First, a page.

Monthly Archives: February 2013

Are our homeless charities in Savannah toxic? | ‘Toxic Charity’ author helps Guiding Light Mission hold homeless clients accountable |

Have you heard about this book on our approach to homelessness in many communities?

We feel a review by our community of this book & taking on the challenges it gives us would make a huge difference in our communities response, making us better at how we make progress towards addressing the many issues created by homelessness here.

This community came together to address accountability in their faith community & the homeless people they serve as well!

We can do that too!

This response was given to this comment from Beahboomer:

“Anyone who gets off 131 at Leonard sees the same people everyday and they work in shifts. One begs while two others are under the bridge. They never seem to have a shortage to buy cigarettes.”

Palmerlee responded:

“In Robert Lupton’s book, “Toxic Charity,” he says often people need love more than they need money. Giving money is a short-term answer to a long-term problem. Directing them to an agency that can offer this assistance is a good place to start.


Also simply saying hello, waving, or making eye contact. Many of these neighbors have been marginalized and not seen by society in general. We just drive by. So let’s at least give them the dignity of being seen and not ignored. Don’t give them money. It is frequently going to feed addictions.”

via ‘Toxic Charity’ author helps Guiding Light Mission hold homeless clients accountable |


Do you agree with this perspective on giving food cards to panhandlers? | How you should respond to panhandlers: Join a live chat with Grand Rapids mission directors |

Do you agree with this perspective on giving food cards to panhandlers?

“Unearned food, clothing, toiletries are just as enabling as cash and does not engage homeless individuals in job and skills training which are needed to end homelessness,” wrote john214.

We need a discussion about solutions to panhandling here in Savannah!

Do you think using old (available) parking meters (since we’ve replaced lots of our old ones with modern, credit card accepting meters) to collect coins as donations for homeless services would work here in Savannah?

Who should receive the funds?

Old services that aren’t meeting the need for services related to our panhandlets or new, innovative services that help them get the counseling & recovery services they really need?

We’re opinionated & actually have those new, innovative services available through the new Day Center being built out by HUGS!

These services also “engage homeless individuals in job and skills training which are needed to end homelessness” as suggested above!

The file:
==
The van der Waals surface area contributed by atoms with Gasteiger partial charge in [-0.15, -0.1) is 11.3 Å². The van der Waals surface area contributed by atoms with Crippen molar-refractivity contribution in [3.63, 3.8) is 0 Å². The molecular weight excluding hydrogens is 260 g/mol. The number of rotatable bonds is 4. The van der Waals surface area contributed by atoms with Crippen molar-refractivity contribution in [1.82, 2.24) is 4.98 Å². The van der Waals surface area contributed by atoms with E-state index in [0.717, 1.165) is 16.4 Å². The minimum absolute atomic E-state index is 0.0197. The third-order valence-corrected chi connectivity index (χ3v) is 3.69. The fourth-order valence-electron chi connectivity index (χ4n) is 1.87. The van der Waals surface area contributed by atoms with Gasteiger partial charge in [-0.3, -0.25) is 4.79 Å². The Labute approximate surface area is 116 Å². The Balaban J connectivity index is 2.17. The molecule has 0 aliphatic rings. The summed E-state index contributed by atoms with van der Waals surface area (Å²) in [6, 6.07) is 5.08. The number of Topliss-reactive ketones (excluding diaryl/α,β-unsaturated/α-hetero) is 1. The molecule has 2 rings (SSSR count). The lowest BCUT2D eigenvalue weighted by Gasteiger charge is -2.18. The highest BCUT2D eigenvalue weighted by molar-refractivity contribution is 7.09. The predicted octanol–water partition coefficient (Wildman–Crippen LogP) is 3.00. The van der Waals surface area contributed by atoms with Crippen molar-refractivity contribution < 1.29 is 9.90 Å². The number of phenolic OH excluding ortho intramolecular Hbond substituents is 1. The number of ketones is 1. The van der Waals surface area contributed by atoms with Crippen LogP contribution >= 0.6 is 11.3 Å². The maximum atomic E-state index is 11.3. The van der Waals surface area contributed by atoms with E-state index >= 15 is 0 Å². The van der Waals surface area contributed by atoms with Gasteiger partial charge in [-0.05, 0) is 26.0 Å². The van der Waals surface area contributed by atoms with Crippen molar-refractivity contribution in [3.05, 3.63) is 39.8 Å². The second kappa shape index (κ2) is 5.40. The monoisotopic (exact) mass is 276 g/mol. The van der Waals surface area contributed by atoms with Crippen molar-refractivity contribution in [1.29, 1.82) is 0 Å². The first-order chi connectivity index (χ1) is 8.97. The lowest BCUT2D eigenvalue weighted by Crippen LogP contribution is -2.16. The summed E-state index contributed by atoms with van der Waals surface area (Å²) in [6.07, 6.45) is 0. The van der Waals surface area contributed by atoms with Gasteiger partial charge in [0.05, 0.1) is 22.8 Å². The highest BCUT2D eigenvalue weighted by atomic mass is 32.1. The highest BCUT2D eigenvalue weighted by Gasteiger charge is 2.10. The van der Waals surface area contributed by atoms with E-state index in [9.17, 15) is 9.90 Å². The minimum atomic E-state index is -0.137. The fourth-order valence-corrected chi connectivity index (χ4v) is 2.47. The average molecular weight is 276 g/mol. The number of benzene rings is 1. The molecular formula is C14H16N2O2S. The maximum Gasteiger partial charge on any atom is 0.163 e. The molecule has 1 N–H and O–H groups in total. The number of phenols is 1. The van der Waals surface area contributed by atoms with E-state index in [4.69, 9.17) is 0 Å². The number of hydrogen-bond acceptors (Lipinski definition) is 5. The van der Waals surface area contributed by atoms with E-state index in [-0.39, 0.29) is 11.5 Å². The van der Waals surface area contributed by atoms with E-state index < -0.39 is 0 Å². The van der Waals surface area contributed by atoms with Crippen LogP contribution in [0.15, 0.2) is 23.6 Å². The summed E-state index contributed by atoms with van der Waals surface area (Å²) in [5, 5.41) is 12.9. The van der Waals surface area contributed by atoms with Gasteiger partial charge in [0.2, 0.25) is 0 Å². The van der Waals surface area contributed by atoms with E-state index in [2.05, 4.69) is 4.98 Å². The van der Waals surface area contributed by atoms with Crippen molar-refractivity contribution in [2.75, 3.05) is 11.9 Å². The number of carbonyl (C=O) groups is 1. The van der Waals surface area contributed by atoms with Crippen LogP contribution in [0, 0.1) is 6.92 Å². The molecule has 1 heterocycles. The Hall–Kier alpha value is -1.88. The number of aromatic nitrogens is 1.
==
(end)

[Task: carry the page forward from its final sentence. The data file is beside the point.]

How you should respond to panhandlers: Join a live chat with Grand Rapids mission directors |

How do we help our homeless find meaning for their lives & escape hopelessness? | There’s More to Life Than Being Happy – Atlantic Mobile

Giving meaning to life for a homeless person living a life of hopelessness isn’t easy.

How would you approach that task?

Why should they languish in their hopelessness?

We seek to help others find meaning in their lives so we feel our challenge to take on the homeless should be a calling for more of us, for our entire community.

How do you find your meaning?

And how has finding your meaning changed your life?

A quote from the referenced article should help us focus our thoughts & come up with some answers as we seek to determine an approach that makes sense for our homeless:

Learn who Frankl is by reading the linked article below!

Frankl writes:

This uniqueness and singleness which distinguishes each individual and gives a meaning to his existence has a bearing on creative work as much as it does on human love. When the impossibility of replacing a person is realized, it allows the responsibility which a man has for his existence and its continuance to appear in all its magnitude. A man who becomes conscious of the responsibility he bears toward a human being who affectionately waits for him, or to an unfinished work, will never be able to throw away his life. He knows the “why” for his existence, and will be able to bear almost any “how.”

So where should we do this work of helping our homeless find meaning for their lives?

We believe the where starts with our street ministries & a much more effective outreach program that we’ve written about elsewhere, in our response to the SMN editorial, “Mend it, don’t end it“.

Will finding meaning translate to ending their homelessness?

We believe yes & we believe it starts with Housing First.